Surfers keep Mentawai islands aid

November 9, 2010 | Surfing
Mentawai: surfers are offering a helping hand

The remoteness of the Mentawai islands has proven to be the main difficulty in getting aid to victims of the October 26 tsunami. Modern warning and rescue techniques are ill-adapted to the tiny fishing villages with no roads, electricity satellite, or cell phone coverage. In the aftermath of the disaster, villagers are finding help from an unlikely source: surfers.

Over twenty coastal villages of the remote Mentawai archipelago were either totally destroyed or severely damaged by the tsunami.

Macaronis Resort has been totally destroyed.

The latest official death toll stands at 454 but the exact number of casualties in the most isolated villages remains unknown.

“Surfers, with their small boats and in-depth knowledge of where each village is, can really help in providing immediate relief to disasters.”

The Mentawais, have long been a favorite travel location for surfers and nature-lovers around the world. Frenchman Gilles Bordessoule is the founder of Mentawai Adventure, a sustainable tourism initiative that operates the Siloinak Surf Resort.

Along with fellow tourism professionals, he is actively looking for ways in which the small community of surfers can help the populations of the affected areas to better prepare themselves to survive earthquakes and tsunamis. 3 actions are now considered: fast reliefs` delivery system, a tsunami warning system adapted to the remoteness of the area, the building of para-seismic shelters.

Delivering reliefs

The example of the Mentawai Tsunami shows that bringing first help to tsunami or earthquakes victims is a major problem when there are no roads leading up to these villages, and rough seas and strong winds make accessing them by boat very difficult.

As during the September 2009 Padang Earthquake, boats and planes have very soon after the disaster delivered tons of emergency aid to the rare harbors or airports in the area, but there was a lack of small vessels capable of navigating the shallow waters that lead right up to the beaches in front of the villages.

Crossing the coral reefs was a major problem. This is where the surfers can really help, with their in-depth knowledge of the location of every beach, village, and possible landing.

The Mentawai Surf Charter Boat’s Association (AKSSB) has been very active in this field and has sent six small vessels.

A ship chartered by the American surfer Matt Georges (Last Mile Operation) left Padang only 36 hours after the tremor, loaded with food and medical supplies, anchoring in front of the most isolated hamlets, sometimes ferrying food on surfboards when even the tenders could not safely beach.

Tsunami warnings: on-time information saves lives

Although an alert was broadcast on national TV stations 10 minutes after the earthquake hit off the coast of Sumatra, most of the Mentawai coastal villages did not receive it because they have no electrical power, phone landlines, television sets, satellite or cell phone coverage.

The most convenient way to transmit a tsunami warning to these populations would be to use the Mentawai-language radiofrequency broadcasted from Padang that they listen to daily, using small battery-powered radios.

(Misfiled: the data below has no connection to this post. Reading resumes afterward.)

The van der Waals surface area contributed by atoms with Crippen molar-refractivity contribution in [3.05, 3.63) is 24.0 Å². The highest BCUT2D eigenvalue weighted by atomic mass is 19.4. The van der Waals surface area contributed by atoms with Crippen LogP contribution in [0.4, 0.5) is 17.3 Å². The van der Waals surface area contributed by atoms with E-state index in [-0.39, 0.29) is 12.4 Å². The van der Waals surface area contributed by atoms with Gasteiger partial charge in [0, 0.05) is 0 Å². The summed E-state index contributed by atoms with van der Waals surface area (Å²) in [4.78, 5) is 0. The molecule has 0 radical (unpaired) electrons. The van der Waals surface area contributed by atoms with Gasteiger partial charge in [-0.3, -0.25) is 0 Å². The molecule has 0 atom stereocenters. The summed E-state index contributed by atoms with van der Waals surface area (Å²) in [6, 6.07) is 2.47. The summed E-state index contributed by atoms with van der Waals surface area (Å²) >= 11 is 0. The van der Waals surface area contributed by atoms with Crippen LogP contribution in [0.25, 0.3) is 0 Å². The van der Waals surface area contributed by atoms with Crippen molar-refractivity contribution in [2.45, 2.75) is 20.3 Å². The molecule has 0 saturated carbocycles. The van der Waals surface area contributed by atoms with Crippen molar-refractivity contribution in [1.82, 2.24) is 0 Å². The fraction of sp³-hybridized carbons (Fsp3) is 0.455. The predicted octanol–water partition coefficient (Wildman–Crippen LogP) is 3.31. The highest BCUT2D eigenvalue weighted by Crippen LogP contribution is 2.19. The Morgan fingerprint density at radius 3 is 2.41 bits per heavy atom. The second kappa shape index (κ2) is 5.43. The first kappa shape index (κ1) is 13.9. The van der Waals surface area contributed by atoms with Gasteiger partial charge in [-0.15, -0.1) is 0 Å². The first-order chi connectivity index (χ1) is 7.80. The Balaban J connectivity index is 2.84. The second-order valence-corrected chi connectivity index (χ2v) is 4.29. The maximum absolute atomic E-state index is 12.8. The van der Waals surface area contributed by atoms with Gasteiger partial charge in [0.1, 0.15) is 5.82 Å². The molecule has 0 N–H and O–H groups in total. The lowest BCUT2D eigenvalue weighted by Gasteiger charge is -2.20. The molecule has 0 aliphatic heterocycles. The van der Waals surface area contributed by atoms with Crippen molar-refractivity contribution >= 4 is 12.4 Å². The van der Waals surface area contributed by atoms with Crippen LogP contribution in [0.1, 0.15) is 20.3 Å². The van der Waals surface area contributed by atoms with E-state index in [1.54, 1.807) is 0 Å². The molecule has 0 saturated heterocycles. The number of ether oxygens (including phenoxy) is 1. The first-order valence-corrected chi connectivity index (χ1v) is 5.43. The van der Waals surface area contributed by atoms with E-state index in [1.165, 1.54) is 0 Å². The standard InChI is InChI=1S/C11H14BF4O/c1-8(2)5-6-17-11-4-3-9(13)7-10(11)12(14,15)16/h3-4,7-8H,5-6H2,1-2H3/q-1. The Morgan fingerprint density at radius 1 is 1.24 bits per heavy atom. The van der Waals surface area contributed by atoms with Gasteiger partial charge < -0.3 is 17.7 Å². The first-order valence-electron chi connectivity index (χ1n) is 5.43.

Siloinak Surf Resort is approaching this local radio station to offer help to establish a permanently protected communication channel with the Indonesian tsunami warning agencies. This will allow them to broadcast a tsunami warning in some minutes.

The next step will be to provide each village head with a solar-powered radio that can always stay on, day and night, and be used as a tsunami warning device.

Ideally, each village should also be donated a solar-powered Indonesian satellite phone PASTI, the rates of which are affordable even to poor fishermen.

They would be operated by the village grocery store, church, or village chief, and could be used as an advanced warning system managed by the population themselves.

Siloinak Surf Resort is trying to raise money, buy and distribute these phones to the villages.

Para-seismic communal houses

The experience of the last Mentawai tsunami shows that the populations have had to wait sometimes 5 days under heavy storms the arrival of rescue teams providing them with tents.

A realistic solution to increase the safety of the population after a disaster is the construction by the villagers themselves of a communal house called Uma that will provide a shelter after disaster strikes.

In addition, it could be used for ceremonies, weddings, social gatherings, enhancing the vanishing Mentawai culture.

Built using the traditional Mentawai architecture and materials, such houses can sustain a Richter 8 earthquake at the epicenter, as Nias 2005 earthquake has shown.

These Uma would have to be located as near the village as possible but at a minimum of 20 meters above sea level or 1000 meters inland.

A 20x8 meter shelter, which can safely house over 100 people, costs only 5,000 USD to build, using materials provided by the forest.”

A drastic policy would be to relocate all the Mentawai coastal villages 20 meters above sea level or 1000 meters inland, but this decision belongs to the Indonesian Administration and maybe not be easy to implement, their inhabitants being mostly fishermen who need to stay near the shores to secure their boats, fishing equipment, and outboard engines.

The scope and the cost of this undertaking is well above the possibility of any surfer association, but the building of parasismic Umas should be considered even if the villages were relocated.